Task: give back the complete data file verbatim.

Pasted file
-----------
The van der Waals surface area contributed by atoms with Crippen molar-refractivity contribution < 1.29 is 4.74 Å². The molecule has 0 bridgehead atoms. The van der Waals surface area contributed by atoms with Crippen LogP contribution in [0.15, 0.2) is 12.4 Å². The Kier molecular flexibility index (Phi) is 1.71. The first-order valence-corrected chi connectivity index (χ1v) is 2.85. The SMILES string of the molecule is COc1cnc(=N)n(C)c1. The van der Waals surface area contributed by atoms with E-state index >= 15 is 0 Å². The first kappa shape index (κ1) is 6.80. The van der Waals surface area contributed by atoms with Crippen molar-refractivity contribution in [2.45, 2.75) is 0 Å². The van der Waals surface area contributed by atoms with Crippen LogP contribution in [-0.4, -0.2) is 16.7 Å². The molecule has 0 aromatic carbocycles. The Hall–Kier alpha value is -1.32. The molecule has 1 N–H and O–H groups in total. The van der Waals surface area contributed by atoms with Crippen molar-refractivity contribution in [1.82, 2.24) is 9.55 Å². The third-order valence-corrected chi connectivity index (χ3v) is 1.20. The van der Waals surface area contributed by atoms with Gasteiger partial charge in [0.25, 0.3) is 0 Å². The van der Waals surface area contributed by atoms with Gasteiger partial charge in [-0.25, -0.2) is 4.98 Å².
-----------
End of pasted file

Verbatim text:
The van der Waals surface area contributed by atoms with Crippen molar-refractivity contribution < 1.29 is 4.74 Å². The molecule has 0 bridgehead atoms. The van der Waals surface area contributed by atoms with Crippen LogP contribution in [0.15, 0.2) is 12.4 Å². The Kier molecular flexibility index (Phi) is 1.71. The first-order valence-corrected chi connectivity index (χ1v) is 2.85. The SMILES string of the molecule is COc1cnc(=N)n(C)c1. The van der Waals surface area contributed by atoms with E-state index >= 15 is 0 Å². The first kappa shape index (κ1) is 6.80. The van der Waals surface area contributed by atoms with Crippen molar-refractivity contribution in [2.45, 2.75) is 0 Å². The van der Waals surface area contributed by atoms with Crippen LogP contribution in [-0.4, -0.2) is 16.7 Å². The molecule has 0 aromatic carbocycles. The Hall–Kier alpha value is -1.32. The molecule has 1 N–H and O–H groups in total. The van der Waals surface area contributed by atoms with Crippen molar-refractivity contribution in [1.82, 2.24) is 9.55 Å². The third-order valence-corrected chi connectivity index (χ3v) is 1.20. The van der Waals surface area contributed by atoms with Gasteiger partial charge in [0.25, 0.3) is 0 Å². The van der Waals surface area contributed by atoms with Gasteiger partial charge in [-0.25, -0.2) is 4.98 Å².